IST 205

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IST 205
2011-10-27 11:47:48
Exam study guide

all the bullshit from the study guide
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  1. Generic Process Model
    • 1. Input (data)
    • 2. Processing (processed into)
    • 3. Output (information to be)
    • 4. Storage (securely stored)
    • 5. Internal Controls (“checks and balances”)
  2. Components of a Computerized Information System
    • Network - a connecting system that permits different computers to share their information
    • People - those individuals who use the hardware and software, interface with it, or use its output
    • Hardware - a set of devices that together accept data and info, process them, and display them
    • Software - a set of programs that enables the hardware to process data
    • Procedures - the set of instructions about how to combine components of IS in order to process info and generate desired output
    • Database - a group of logically related files that store data and the associations among them
  3. Data
    elementary description of things, events, activities, and transactions that are recorded, classified, and stored but are not organized to convey specific meaning
  4. Information
    data that have been organized so that they have meaning and value to the recipient
  5. Knowledge
    • data and/or information that have been organized and processed to convey understand, experience, accumulated learning and expertise
    • information that is contextual, relevant, and actionable
    • "information in action"
  6. Internal Controls
    • Safeguard assets
    • Ensure financial statement reliability
    • Promote operational efficiency
    • Encourage compliance with management’s directives
  7. Generic Sales and Cash Receipts Process
    • 1. Take order
    • 2. Approve credit
    • 3. Fill order based on approved credit
    • 4. Ship the product
    • 5. Bill the customer and record the sale
    • 6. Collect payment from the customer
  8. Customer order
    • request for goods/services
    • Sales Process
  9. Sales order
    • document for communicating description, quantity, and related information (completely internal)
    • Sales Process
  10. Bill of lading
    written contract between carrier and seller of receipt and shipment of goods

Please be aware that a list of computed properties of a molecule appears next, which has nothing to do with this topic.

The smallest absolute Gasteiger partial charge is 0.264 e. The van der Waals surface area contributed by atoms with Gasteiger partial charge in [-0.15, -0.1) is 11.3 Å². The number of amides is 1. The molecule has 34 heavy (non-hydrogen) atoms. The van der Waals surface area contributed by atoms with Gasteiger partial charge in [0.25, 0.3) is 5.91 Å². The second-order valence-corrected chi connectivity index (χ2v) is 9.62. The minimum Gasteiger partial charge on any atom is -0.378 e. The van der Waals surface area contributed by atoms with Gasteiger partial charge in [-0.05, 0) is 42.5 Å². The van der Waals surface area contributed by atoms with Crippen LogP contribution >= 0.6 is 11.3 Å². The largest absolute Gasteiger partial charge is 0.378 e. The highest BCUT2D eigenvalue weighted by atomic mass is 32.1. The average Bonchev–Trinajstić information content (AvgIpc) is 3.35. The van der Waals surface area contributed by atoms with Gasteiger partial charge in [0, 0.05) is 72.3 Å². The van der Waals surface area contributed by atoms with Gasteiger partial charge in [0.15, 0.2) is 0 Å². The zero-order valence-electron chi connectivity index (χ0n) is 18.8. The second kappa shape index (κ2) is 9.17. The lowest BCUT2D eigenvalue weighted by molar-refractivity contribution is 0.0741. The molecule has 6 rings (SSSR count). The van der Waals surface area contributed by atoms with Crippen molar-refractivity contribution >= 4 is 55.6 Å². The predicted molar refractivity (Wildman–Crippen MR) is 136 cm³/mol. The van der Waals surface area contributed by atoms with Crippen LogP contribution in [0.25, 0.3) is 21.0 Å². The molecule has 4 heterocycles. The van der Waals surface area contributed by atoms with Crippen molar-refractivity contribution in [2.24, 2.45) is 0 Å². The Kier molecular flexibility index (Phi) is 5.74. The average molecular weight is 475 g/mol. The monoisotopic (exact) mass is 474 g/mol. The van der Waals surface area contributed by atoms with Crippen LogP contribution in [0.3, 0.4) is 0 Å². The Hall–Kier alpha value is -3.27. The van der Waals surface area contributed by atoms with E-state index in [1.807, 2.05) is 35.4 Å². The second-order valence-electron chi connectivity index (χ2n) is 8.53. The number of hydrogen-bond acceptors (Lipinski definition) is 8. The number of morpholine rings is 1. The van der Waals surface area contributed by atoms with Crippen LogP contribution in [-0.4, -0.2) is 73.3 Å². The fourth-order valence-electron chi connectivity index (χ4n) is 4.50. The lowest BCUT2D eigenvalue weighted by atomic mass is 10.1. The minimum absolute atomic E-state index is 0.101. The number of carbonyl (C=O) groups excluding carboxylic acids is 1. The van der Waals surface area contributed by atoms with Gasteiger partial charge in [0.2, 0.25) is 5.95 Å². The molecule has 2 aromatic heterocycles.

11. Sales invoice
  12. remittance advice
    mailed in by customer with check
  13. Generic Purchases and Cash Disbursements Process
    • 1. A department requests goods/services
    • 2. Authorize and make the purchase
    • 3. Receive the goods/services and recognize liability
    • 4. Process and record the authorized cash disbursement
  14. Receiving report
    filled out at warehouse to document what you’ve received
  15. Outsourcing
    contracting with an outside company to perform a specific function that your company was doing itself and then integrating their work back into your operation
  16. Offshoring
    relocating an entire operation, or just certain tasks, to another country
  17. Application Software
    a computer program designed to support a specific task or business process; special purpose (i.e. Photoshop, Microsoft Word)
  18. Systems Software
    controls and coordinates computer operations (i.e. programs that run the computer)
  19. Competitive Advantage
    an advantage over competitors in some measure such as cost, quality, or speed; leads to control of a market and large profits
  20. Porter’s Competitive Forces Model
    • business framework that analyzes competitiveness by recognizing 5 major forces that could endanger a company’s position
    • 1. Supplier Power
    • 2. Threat of Substitutes
    • 3. Buyer Power
    • 4. Threat of New Entrants
    • 5. Rivalry
  21. Porter’s Value Chain Model
    model that shows the primary activities that sequentially add value to the profit margin; also shows the support activities
  22. LAN - Local Area Network
    a computer network in a limited geographical area that uses wireless transmission for communication
  23. WAN - Wide Area Network
    networks that cover large geographic areas (i.e. the internet)
  24. Intranet
    a network designed to serve the internal informational needs of a single organization
  25. Extranet